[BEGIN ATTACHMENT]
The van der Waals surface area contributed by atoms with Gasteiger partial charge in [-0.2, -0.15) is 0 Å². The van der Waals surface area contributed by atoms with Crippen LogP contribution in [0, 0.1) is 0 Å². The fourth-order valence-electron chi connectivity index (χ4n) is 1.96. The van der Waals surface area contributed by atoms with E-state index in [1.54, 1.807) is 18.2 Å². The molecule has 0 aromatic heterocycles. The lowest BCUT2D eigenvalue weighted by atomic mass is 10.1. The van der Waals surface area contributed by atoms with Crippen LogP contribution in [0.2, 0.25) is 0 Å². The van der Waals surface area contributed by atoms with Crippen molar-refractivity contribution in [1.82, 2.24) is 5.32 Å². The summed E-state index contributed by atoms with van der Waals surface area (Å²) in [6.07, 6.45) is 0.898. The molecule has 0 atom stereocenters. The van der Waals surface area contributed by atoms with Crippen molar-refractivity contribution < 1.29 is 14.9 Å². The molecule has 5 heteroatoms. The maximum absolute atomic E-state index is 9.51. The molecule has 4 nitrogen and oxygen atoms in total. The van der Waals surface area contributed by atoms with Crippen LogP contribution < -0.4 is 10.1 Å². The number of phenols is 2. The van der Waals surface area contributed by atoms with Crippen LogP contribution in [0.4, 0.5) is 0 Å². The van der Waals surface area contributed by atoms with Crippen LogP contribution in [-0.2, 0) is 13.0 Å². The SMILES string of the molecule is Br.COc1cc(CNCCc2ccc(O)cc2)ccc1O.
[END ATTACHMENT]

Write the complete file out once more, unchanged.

The van der Waals surface area contributed by atoms with Gasteiger partial charge in [-0.2, -0.15) is 0 Å². The van der Waals surface area contributed by atoms with Crippen LogP contribution in [0, 0.1) is 0 Å². The fourth-order valence-electron chi connectivity index (χ4n) is 1.96. The van der Waals surface area contributed by atoms with E-state index in [1.54, 1.807) is 18.2 Å². The molecule has 0 aromatic heterocycles. The lowest BCUT2D eigenvalue weighted by atomic mass is 10.1. The van der Waals surface area contributed by atoms with Crippen LogP contribution in [0.2, 0.25) is 0 Å². The van der Waals surface area contributed by atoms with Crippen molar-refractivity contribution in [1.82, 2.24) is 5.32 Å². The summed E-state index contributed by atoms with van der Waals surface area (Å²) in [6.07, 6.45) is 0.898. The molecule has 0 atom stereocenters. The van der Waals surface area contributed by atoms with Crippen molar-refractivity contribution < 1.29 is 14.9 Å². The molecule has 5 heteroatoms. The maximum absolute atomic E-state index is 9.51. The molecule has 4 nitrogen and oxygen atoms in total. The van der Waals surface area contributed by atoms with Crippen LogP contribution < -0.4 is 10.1 Å². The number of phenols is 2. The van der Waals surface area contributed by atoms with Crippen LogP contribution in [0.4, 0.5) is 0 Å². The van der Waals surface area contributed by atoms with Crippen LogP contribution in [-0.2, 0) is 13.0 Å². The SMILES string of the molecule is Br.COc1cc(CNCCc2ccc(O)cc2)ccc1O.